Proper Nutrition for People with ALS

Keeping up with the calendar can seem like a daunting task even when just thinking about the normal flow of the year. Halloween is right around the corner, and even thought it doesn’t seem possible Christmas decorations are up for sale already. Sure, sometimes the days seem to creep by, but at the same time the pages of the calendar can seem to fly off. Add to that the various “awareness” weeks and months and you need a calendar just to keep track of the calendar, if that makes any sense.

But there are times when we should stop and consider that many of these issues we are asked to be “aware” of are really important, some even more so to people with ALS and their families. So as we note that this is Malnutrition Awareness Week, we asked Care Service Coordinator and Registered Dietitian Mary Love to share some thoughts on nutrition for people with ALS.

By Mary Love, MS, RD

Nutrition affects every individual, regardless of age or health status. Throughout our lifespan, how we nourish our bodies plays a vital role in growth and our ability to fight disease and infection. While it is important for a healthy individual to practice good habits, it is perhaps even more significant for someone affected by a chronic illness to do so. ALS is a fatal, neurodegenerative disease marked by muscle atrophy and weakness. Its onset is sporadic, and typically either in the limbs or mouth (bulbar). In either onset, ALS presents a myriad of complications for those diagnosed, and the ability to maintain nutrition intake is no exception the affected areas. So, how does one ensure they are getting the right amount of calories while living with ALS? What are some signs a person diagnosed with ALS is not getting proper intake? In this post, we’ll explore what that looks like and ways to maintain nutrition as the disease progresses.

Why Proper Nutrition is Essential in ALS

As stated above, ALS is a neurodegenerative disease. As things progress, the nerves that communicate with our muscles eventually break down, leading to muscle atrophy and weakness in all voluntary muscles. The body is working overtime to compensate for the breakdown, which increases energy needs. With the body in a heightened state of breakdown, the risk of infection increases as well. The better a person’s nutrition status is, the more ready the body is to fight. This overtime work also causes severe fatigue, and getting enough calories helps to maximize energy levels, which ultimately can help to improve quality of life.

Signs You May Not Be Getting Proper Nutrition

A person with ALS will likely see unintended weight loss as a side effect of this disease. This is due to both muscle wasting and reduced intake. Appetite changes are also likely to occur, with a decreased appetite typically following the decrease in consumption. Swallowing and chewing difficulties (dysphagia), physical inability to feed oneself due to limb weakness, dehydration, constipation, and exhaustion during mealtime are other issues that may come up as this disease progresses. These complications often present simultaneously. If a person with ALS is experiencing any of the above, an effort should be made with their clinic team to resolve the issue and ultimately, try to maintain weight. Dieting is not recommended after being diagnosed with ALS and instead, maintenance of body weight should be the goal. As the disease progresses, weight maintenance is a good sign of proper nutrition despite these barriers.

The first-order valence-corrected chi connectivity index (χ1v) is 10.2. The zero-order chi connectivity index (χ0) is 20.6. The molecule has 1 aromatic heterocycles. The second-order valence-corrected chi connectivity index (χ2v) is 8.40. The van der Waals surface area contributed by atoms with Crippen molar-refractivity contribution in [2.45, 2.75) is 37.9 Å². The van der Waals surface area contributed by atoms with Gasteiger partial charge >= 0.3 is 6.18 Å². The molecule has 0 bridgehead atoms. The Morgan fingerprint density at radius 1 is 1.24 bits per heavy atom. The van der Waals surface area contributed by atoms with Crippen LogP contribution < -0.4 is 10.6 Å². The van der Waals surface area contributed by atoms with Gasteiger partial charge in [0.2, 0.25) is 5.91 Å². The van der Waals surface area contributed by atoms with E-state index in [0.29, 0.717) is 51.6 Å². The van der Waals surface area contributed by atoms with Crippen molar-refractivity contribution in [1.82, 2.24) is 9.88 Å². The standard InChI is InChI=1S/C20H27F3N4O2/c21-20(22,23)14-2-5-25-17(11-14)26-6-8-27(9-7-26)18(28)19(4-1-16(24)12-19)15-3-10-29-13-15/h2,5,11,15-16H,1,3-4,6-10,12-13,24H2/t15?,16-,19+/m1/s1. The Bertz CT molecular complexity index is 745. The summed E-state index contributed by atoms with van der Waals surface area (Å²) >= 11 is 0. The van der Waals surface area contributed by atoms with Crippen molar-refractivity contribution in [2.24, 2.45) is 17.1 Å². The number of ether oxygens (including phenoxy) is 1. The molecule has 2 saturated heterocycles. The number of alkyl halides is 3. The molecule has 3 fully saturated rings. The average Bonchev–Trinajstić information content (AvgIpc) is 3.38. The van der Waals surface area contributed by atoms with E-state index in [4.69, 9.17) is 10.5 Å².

How to Combat These Issues

Despite all of these complications, it is important to note that there are many ways to combat them through the use of adaptive equipment, supplementation and changes in daily habits that compensate for the progressive weakness. For example, a person with progressing hand weakness may benefit from a universal cuff to hold a utensil; this allows the wrist to control plate-to-mouth movement rather than relying on the dexterity of fingers. The use of a daily nutrition supplement such as Ensure can also help to maintain weight and fill in the gaps of a decreased appetite. As technology improves, there are more high-tech options such as robotic feeding arms that take the movement of feeding completely out of the person’s hand. 

Food Is More than Just Nutrition

The basics of keeping a nutrition status start with keeping track of weight and noting any trends. Eating small, frequent meals can help to limit exhaustion and mealtime fatigue. Mealtime should remain a social and pleasurable activity; food brings us together and can serve as a great way to connect with family and friends. Patience on both the person with ALS and their caregiver is necessary, but can ultimately help that maintenance goal that is so important. These solutions can be discussed with the healthcare provider/clinic team, caregivers and your local care services coordinator through the ALS Association. There are many solutions available for various challenges.

Thank you Mary for sharing your insights with our community. As Mary mentions, you should contact your Care Service Coordinator if you have questions about nutrition. If you don’t yet have a Care Service Coordinator, please register with our Chapter. If you’d like step-by-step instructions for registering, watch this video.

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